The world dropped out from under me with the bird/horse’s first strong down flap of its long wings and my stomach went with it. My first thought was “Here’s my chance to die from falling.” I laughed, which The Owl must have taken to be bravery, because he chuckled also. I made the mistake of looking down past my feet – which stuck out over the beast’s shoulders – at the moonlit rocky slope below. It wasn’t bravery, it was terror. I grasped the pommel of the saddle, closed my eyes, and hung on. Closing my eyes had been a mistake. I could still see the soul spark of the creature, glowing in its rainbow brilliance between my legs. At least it wasn’t a machine.
We tilted, turning direction from east to north east and my eyes flew open of their own accord.
The Owl crouched behind me, gripping the cantle with his knees. His left arm snaked under mine and held the reins and the other gripped a hold next to my hand on the pommel. How he stayed on amazed me, for the movements of the beast were not smooth. Each down flap made my teeth snap together and then my stomach churned on the pre-flap.
After a bit, the beast caught a stream of wind and the ride evened out. The Owl tapped my shoulder and pointed below. I glanced down quickly, felt dizzy, and just as quickly looked back up.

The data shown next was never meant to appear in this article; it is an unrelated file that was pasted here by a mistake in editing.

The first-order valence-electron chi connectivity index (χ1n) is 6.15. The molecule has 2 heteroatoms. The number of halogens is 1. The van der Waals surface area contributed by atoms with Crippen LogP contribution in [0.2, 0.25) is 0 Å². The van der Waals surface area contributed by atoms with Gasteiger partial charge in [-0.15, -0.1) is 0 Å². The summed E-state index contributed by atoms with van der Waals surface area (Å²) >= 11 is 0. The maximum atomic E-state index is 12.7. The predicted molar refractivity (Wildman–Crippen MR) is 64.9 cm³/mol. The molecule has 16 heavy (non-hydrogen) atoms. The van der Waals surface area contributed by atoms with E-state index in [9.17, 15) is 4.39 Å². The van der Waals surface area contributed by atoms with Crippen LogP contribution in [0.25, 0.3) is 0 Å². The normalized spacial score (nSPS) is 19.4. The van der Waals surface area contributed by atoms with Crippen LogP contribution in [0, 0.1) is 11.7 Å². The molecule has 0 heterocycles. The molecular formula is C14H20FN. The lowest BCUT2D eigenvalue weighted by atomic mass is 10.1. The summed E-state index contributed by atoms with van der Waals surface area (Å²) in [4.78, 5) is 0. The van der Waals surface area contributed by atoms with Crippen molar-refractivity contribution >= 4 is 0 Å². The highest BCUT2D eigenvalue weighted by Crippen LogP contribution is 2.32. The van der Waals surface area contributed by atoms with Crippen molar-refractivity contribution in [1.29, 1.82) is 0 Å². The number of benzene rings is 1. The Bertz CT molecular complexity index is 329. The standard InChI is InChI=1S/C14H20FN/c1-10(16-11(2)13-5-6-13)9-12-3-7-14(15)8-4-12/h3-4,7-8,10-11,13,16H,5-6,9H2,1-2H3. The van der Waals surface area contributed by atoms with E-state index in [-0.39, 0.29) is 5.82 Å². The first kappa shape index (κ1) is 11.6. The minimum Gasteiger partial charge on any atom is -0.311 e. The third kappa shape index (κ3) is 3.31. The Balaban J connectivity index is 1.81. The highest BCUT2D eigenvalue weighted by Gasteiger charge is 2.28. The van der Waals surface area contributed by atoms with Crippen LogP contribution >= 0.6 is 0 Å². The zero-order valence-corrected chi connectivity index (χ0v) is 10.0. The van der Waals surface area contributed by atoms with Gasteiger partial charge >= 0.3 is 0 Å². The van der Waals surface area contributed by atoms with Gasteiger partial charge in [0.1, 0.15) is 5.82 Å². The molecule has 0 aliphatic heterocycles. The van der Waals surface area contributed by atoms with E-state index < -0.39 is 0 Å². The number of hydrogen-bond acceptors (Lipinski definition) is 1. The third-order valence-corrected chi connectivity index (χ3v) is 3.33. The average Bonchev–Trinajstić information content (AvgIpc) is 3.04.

“The trader’s road is below us,” he said in my ear. I kept my eyes on the horizon.
A rosey glow off to the right made me look. The split moon, in its full glory, cast a yellow-white light on the land and mountains in the distance. It hung to the north of us. To the east and north, a red and purple swirling globe with yellow and blue flashes took up most of a mountain. The sky above it had dark storm clouds that flashed lightning between them.
“What is that?” I yelled over the wind to The Owl.
“Crown City,” he replied.
“What? How? Crown City?” There were obviously things about the capital of Adnor that I did not know.
He chuckled again.
The beast banked and I clung for my life as we spiraled down into the ruins of an ancient city.
We landed in a courtyard between roofless buildings.
The Owl hopped off and held the beast’s head while I climbed down. Solid ground never felt so good.
The beast bumped me with its head and I touched its fine iridescent black feathers.
“It likes you,” The Owl said.
I had mixed feelings about it. Just as I was about to ask, “What now?” the question died on my lips.
The courtyard had filled with people, standing silent and holding weapons.

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